A vent 32 in the frame member 22 is provided to permit the escape of gases from the electrodes 28 and 29 when charging. Wire leads 33, 34 and 35 extend from the electrodes 10, 28 and 29 respectively. During operation, current will iiow externally when a load circuit is connected between leads 33 and 34. An air inlet 36 and an air outlet 37 are provided in the end plate 23.
The preferred gas diffusion electrode is that taught by Sandler and Durigon in U.S. Ser. No. 776,636, tiled on Nov. 18, 1968 now abandoned, and assigned to the assignee of this invention. The gas electrode 10 can comprise a coherent porous body and a porous electrical conductor. The electrical conductor can be wire mesh, perforated metal sheet or a compressed fiber metal member preferably composed of nickel that is either unplated, or plated with a noble metal when used as an oxygen electrode. The porous body can be made of particles of conducting metal or a conducting carbonaceous material inert to the electrolyte such as carbon, graphite, boron carbide and mixtures thereof, which is held together by a resinous hydrophobic hydrocarbon, halogenated hydrocarbon or uorocarbon binder inert to the electrolyte. A preferred binder is polytetrafluoroethylene.
In addition, a filler such as fibrous potassium titanate may be added to improve the mechanical strength or diffusion characteristics of the electrode. Silver catalyst is added in an amount varying from about 0.1 to 10 mil1igrams per square cm. of geometric active electrode area, usually in the form of a silver salt such as silver nitrate (which is decomposed by heating or use in the cell).
In the preferred form, a backing layer and a gas entrance side layer containing the catalyst will be bonded together and to opposite sides of an electrical conductor. The seat of electrochemical activity is a narrow zone Within the gas electrode 10 where the electrolyte and gas meet.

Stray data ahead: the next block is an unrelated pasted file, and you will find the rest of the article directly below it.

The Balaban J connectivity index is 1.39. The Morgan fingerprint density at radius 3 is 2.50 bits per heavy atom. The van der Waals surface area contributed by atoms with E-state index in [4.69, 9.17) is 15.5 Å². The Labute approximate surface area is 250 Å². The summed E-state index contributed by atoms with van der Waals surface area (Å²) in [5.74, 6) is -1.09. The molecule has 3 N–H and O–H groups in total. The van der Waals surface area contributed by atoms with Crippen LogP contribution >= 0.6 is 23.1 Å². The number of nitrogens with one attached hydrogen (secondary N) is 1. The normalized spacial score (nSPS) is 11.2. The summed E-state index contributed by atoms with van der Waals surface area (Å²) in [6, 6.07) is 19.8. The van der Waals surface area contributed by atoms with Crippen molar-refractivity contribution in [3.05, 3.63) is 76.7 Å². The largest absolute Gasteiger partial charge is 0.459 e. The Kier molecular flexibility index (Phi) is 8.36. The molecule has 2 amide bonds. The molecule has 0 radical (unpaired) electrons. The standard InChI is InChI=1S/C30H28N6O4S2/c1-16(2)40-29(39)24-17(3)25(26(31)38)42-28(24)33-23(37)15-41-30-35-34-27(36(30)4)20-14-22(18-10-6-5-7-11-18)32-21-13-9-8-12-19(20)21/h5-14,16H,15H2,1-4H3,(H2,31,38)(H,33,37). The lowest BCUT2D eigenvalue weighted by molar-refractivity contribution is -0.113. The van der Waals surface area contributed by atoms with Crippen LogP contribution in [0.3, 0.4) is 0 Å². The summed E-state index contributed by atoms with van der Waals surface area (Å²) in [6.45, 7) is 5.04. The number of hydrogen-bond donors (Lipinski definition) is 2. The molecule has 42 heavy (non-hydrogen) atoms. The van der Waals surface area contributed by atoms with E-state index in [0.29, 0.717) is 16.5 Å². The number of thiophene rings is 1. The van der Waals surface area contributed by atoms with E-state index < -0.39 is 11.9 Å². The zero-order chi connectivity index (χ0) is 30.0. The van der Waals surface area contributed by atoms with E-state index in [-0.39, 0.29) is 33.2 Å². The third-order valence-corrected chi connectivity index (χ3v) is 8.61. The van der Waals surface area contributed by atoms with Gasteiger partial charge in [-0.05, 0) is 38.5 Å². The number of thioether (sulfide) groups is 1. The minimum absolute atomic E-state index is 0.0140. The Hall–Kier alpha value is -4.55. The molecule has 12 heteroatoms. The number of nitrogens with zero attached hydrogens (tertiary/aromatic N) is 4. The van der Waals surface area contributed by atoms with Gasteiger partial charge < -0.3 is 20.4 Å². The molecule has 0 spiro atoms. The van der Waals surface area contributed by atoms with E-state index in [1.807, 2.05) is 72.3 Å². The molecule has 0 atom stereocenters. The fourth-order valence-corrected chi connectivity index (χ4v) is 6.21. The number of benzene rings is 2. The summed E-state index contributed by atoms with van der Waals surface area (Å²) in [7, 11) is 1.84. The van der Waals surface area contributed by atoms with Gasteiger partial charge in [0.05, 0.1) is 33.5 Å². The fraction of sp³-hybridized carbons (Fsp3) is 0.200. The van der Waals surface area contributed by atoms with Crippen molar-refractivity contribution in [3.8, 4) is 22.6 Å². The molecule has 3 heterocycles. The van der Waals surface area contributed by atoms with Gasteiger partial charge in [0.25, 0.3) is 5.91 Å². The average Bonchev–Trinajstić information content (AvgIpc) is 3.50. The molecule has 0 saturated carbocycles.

3 This reaction zone is where most of the silver catalyst should be concentrated and should be close to the gas chamber of the electrochemical cell. The advantage of positioning the reaction zone close to the gas phase is the short diffusion path for the gas and the resulting high output.
My preferred electrolyte additive is a carbonate. The carbonate ions when added in high enough concentration as a soluble compound to commonly used aqueous alkaline electrolytes, cause a strong decrease in the solubility of the silver, without poisoning or causing a decline in output of the active oxygen electrode. I found that the presence of carbonate, added as K2CO'3, in 30 percent aqueous KOH electrolyte, in concentrations as high as 1 mole of carbonate ion per liter of electrolyte, did not affect the electrical output of the electrode unfavorably.
The solubility of silver-carbonate salts is very low. For example, in water at 25 C.: The Solubility Product:
Here the brackets designate the concentration in moles per liter. When [CO22] is added to the electrolyte in the form of a soluble compound, such as KZCOa, Na2CO3, Li2CO3, Cs2CO3 or other carbonate that will dissolve and provide C032- ions in suitable aqueous alkaline electrolyte, the concentration of Ag+ ion in solution is reduced correspondingly as the equation above shows. In concentarted alkaline solution the actual situation is more complex and not completely understood. In concentrated alkaline solution, the major species is Ag(OH)2- ion the amount of which at constant OH- ion concentration, is proportional to [Ag+]; also the solubility product in that case must be different from the product in pure water.
Other additive ions that may be used in suitable aqueous alkaline electrolyte without poisoning the silver in the electrodes in electrochemical cells are phosphate ions (PO33-), added in the form of a soluble compound such as H3PO4, K3PO4 and Na3PO4. Chloride ions (Cl), may be added in the form of a soluble compound such as KCl, NaCl, CsCl and LiCl.
The carbonate, phosphate chloride ions can be added in the form of soluble compounds to suitable aqueous alkaline electrolytes such as aqueous solutions of KOH and NaOH in the range from at least 0.01 mole of ion or compound/liter of electrolyte to saturation, with a preferred range of from about 0.05 to 0.5 mole of the ion or compound added per liter of electrolyte. At above about 1 mole/liter of these ions, saturation can occur in concentrated alkaline electrolytes, especially within gas diffusion electrodes because ofthe increased OH- ion concentration at high currents. This can cause the pores to clog up. Below the addition of 0.01 moles/liter of these ions, relatively little advantage is attained.
Other ions, such as bromide, iodide and sulfide have not been found suitable due to poisoning of the silver catalyzed gas diffusion electrode by, it is thought, the strong absorption of these ions on the silver catalyst. This results in a decrease in performance of the electrochemical cell.